Have your experiences of hospital bowel care improved?
In 1974, Baroness Masham founded SIA to support spinal cord injured (SCI) people who were receiving poor care in district general hospitals. Forty-five years later, this is still central to the support we offer SCI people.
Prime amongst complaints is the bowel care (or lack of) that SCI people receive when being admitted to non-specialist hospitals. In 2017, SIA raised this perennial issue with NHS Improvement so that something could be done to improve the health and dignity of people who require manual bowel evacuation. We worked closely with the NHS and Royal College of Nursing to address this issue, and in 2018 a Patient Safety Alert was sent to all NHS Trusts – or their equivalents – in England, Wales and Northern Ireland. The Alert demanded that they update policies and provide manual bowel evacuation to SCI people and training for staff to undertake the process.
The evidence of SCI people was crucial in achieving this, and we were able to take examples from our Advocacy, SCI Nurse Specialist and Peer Support services to help make real change to the way this support is provided.
January 2020 will mark a full year since NHS Trusts were requested to update their bowel management procedures and policies – but has this worked? We would love to hear from you about your experiences in 2019. Your stories are important for us to understand the effect we have had and where we must use our influence to get further action from the NHS. If you have received bowel management in a non-specialist hospital in 2019 –whether good or bad – then please tell us about it.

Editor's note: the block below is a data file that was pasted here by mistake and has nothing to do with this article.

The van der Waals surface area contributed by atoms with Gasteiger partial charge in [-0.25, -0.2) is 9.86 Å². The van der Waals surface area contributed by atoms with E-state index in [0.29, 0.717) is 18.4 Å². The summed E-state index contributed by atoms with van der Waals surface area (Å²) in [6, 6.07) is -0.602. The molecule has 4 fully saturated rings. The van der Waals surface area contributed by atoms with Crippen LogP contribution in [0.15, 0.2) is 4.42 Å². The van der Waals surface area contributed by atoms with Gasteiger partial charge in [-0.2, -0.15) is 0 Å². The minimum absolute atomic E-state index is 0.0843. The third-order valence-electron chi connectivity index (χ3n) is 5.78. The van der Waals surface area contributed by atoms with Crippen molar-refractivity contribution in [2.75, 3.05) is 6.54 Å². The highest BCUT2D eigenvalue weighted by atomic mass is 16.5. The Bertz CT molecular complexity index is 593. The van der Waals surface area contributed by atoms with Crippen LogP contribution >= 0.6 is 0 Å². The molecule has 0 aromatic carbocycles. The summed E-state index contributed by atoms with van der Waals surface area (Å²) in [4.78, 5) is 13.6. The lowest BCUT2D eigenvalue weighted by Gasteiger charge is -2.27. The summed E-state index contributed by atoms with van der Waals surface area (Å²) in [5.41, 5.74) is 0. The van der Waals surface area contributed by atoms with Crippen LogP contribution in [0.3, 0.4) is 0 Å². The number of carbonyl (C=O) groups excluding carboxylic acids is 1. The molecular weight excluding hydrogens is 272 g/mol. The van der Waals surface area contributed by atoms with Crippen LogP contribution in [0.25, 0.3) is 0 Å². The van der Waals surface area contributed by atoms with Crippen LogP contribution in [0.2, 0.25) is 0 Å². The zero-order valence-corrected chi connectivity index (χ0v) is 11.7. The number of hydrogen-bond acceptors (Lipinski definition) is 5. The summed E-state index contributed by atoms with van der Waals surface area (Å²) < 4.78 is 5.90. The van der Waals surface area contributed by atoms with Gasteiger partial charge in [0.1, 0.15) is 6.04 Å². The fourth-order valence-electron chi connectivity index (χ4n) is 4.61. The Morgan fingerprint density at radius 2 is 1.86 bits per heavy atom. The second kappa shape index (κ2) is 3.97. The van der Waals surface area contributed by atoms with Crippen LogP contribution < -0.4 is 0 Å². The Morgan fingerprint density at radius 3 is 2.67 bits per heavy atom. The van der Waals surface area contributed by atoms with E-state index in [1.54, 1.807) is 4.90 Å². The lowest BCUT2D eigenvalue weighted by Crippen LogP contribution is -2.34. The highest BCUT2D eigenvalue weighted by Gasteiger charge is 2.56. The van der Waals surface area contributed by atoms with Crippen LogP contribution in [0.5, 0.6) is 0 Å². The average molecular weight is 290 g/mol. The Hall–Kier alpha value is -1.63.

You can also contact our Advice Line, which can help you to raise your concerns with the NHS and the Care Quality Commission. This reporting is crucial to our ongoing work, flagging up to the NHS that there is still a long way to go before SCI people can truly trust the care that they receive in non-specialist hospitals. All evidence is anonymous, and you could dramatically improve treatment for other SCI people who use that hospital.
For those newly injured people who are not lucky enough to make it to a specialist SCI Centre, treatment in district general hospitals or other non-specialist settings remains poor, not only limiting the chance of an independent life, but also sometimes leading to life threatening complications. Unfortunately, there is no quick fix to this problem in a severely under-resourced NHS and SIA works with a number of partners, agencies and politicians to try to improve the capacity of specialist services to meet unprecedented need. Since 2016, we have lobbied for NHS England to establish a new network of SCI Centres, health commissioners and healthcare professionals from the wider patient pathway to focus on the patient journey, standards of care and methods of extending the care of specialist services beyond the four walls of the SCI Centres. In the summer, it was announced that an Operational Development Network would be created, with SIA having a seat at the table to represent SCI people.
We have met with government ministers and senior civil servants, and have taken various MPs to visit their local SCI Centres to raise the profile of the SCI service and the issues it faces.
SCI people across the country are helping us to get meetings with their MPs. Do you live in the same constituency as an SCI Centre? Then you have a real opportunity to help all SCI people get access to the specialist services they so desperately need.
Please contact our Campaigns Team to see how you may be able to help us meet with your MP. Email [email protected] or call 01908 604 191.